They seek the same model that cloud services – and even many consumer mobile data services – use today. This is a customer-driven affair, in which a customer looks at new services offerings on a screen, often a Web page, selects what he or she wants, and then presses a button. The service or software are then automatically provisioned or orchestrated and can be used in a matter of minutes.
It’s different in the telecommunications and enterprise communications markets. Many Business-to-Business (B2B) network services such as Ethernet, IP VPN, and optical circuits are manually provisioned (requiring a human to either plug something in or flip a switch). This lack of automation means that new services can take days, weeks, and even months – rather than minutes or seconds – to deploy.
Network Virtualization in the Data Center Report, November 2015
There is no doubt about it, the network is going virtual. Network virtualization (NV) creates a logical virtual network that runs on top of a physical one, making it easy for organizations to roll out, scale and adjust workloads and resources to meet changing needs. Adoption of NV solutions is ramping with organizations large and small, as they strive to improve the flexibility, scalability and overall efficiency of their data center and cloud environments.
While NV may be inevitable, there are still questions around the details – who, what, where, when and why. These are the questions the 2015 Network Virtualization Report aims to answer, or at least provide insights to, based on current market trends. The Report covers:
- What is driving the adoption of NV
- The primary benefits of NV
- Where NV is being deployed
- How NV is being used
- Different approached vendors are taking to the market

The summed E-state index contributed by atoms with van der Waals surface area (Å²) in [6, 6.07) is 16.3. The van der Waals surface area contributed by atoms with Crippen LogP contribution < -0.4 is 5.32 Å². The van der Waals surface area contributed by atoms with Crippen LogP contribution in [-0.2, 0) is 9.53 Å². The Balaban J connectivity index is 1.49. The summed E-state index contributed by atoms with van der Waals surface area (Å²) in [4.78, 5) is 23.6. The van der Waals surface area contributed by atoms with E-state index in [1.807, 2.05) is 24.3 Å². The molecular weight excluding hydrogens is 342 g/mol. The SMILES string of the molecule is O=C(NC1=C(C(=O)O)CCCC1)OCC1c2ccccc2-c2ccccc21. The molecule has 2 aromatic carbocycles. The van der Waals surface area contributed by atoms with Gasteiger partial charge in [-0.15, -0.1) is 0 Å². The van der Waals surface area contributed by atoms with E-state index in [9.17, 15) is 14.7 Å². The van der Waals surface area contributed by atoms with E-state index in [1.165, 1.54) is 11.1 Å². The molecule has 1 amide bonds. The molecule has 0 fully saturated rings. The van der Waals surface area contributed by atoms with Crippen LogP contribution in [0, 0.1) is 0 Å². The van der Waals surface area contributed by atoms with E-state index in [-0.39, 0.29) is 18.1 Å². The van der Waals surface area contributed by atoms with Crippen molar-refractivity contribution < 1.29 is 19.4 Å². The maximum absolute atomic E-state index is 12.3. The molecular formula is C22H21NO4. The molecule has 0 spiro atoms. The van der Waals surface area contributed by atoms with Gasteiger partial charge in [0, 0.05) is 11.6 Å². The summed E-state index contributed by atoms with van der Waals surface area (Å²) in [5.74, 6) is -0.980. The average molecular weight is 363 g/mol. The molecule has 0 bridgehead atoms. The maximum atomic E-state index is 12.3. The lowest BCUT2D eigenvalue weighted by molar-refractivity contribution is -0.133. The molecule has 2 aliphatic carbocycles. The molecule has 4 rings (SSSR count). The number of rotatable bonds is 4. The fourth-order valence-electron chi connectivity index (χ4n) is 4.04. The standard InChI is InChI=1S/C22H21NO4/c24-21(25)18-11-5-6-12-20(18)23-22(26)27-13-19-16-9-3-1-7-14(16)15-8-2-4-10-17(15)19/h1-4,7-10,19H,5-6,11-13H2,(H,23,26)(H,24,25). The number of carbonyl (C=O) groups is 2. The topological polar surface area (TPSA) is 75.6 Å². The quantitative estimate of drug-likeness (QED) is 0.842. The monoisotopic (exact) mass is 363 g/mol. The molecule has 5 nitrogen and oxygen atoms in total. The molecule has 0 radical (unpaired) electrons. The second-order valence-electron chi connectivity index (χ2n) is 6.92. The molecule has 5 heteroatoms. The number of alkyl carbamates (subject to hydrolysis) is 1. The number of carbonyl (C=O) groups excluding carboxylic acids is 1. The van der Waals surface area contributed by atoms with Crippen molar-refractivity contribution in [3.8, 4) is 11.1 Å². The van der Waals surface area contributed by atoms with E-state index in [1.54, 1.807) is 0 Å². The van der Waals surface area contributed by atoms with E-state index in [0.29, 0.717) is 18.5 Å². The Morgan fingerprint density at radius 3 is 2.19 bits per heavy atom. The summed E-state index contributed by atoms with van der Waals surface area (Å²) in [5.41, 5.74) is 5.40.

- Key attributes to consider when evaluating NV solutions
- Market trends – announcements and moves by NV leaders
- Vendor profiles
This report will include perspectives from members of the SDxCentral community, with original research(1) from the SDxCentral Research Team on current perceptions and experiences with network virtualization. Results from the SDxCentral Survey on NV are used throughout to provide a snapshot of what is actually happening with NV within organizations.
Virtual Edge (vCPE / SD-WAN) Report, November 2015
Service providers and enterprise network operators would like to simplify the way that Wide Area Network (WAN) connectivity and applications are purchased, provisioned, and managed. Whether it’s an enterprise network manager trying to build a WAN, a consumer connecting to broadband, or a service provider building a new WAN service, network end users are tired of complicated, proprietary networks that require specialized knowledge and complicated configurations. In addition, service providers would like a more simple way to push services out to their customers.
Service providers and enterprises are taking a page from the software-defined networking (SDN) and networking functions virtualization (NFV) world to do this – by applying software-defined principles to the WAN and the network edge, where the customer plugs into WAN services. The network edge is traditionally the land of specialized proprietary equipment – including routers, Network Interface Devices (NIDs) and Customer Premises Equipment (CPE). The industry is aiming to change that, replacing specialized gear with commodity hardware that can be rapidly updated and provisioned from the cloud, with open software.
There is a wide range of technology aiming to virtualize, automate, and provision WAN services using a cloud software model. Imagine a wide range of enterprise-quality network services that can be automatically deployed and managed on the customer edge, just like you download apps on your mobile devices.
This report focuses on the technology tools and techniques to create more flexible WAN services that customers can plug into at the virtual edge. This report includes:
- An introduction to business drivers and benefits of virtual CPE and software-defined WAN technology.
- A look at how the virtualized edge changes technology requirements in devices, such as vCPE, edge routers, and NIDs.
- An overview of the “spectrum” of virtualizing the edge, ranging from a thin client to full Network as a Service (NAAS).
- How virtualized applications managed by service providers or enterprises can enable remote provisioning andconfigurability of network functions running on edge devices.
- Results of the SDxCentral Survey on vCPE and SD-WAN.
- Different network architectures for vCPE and SD-WAN.
- Profiles of management, vCPE and SD-WAN solutions in the market, including key features available today.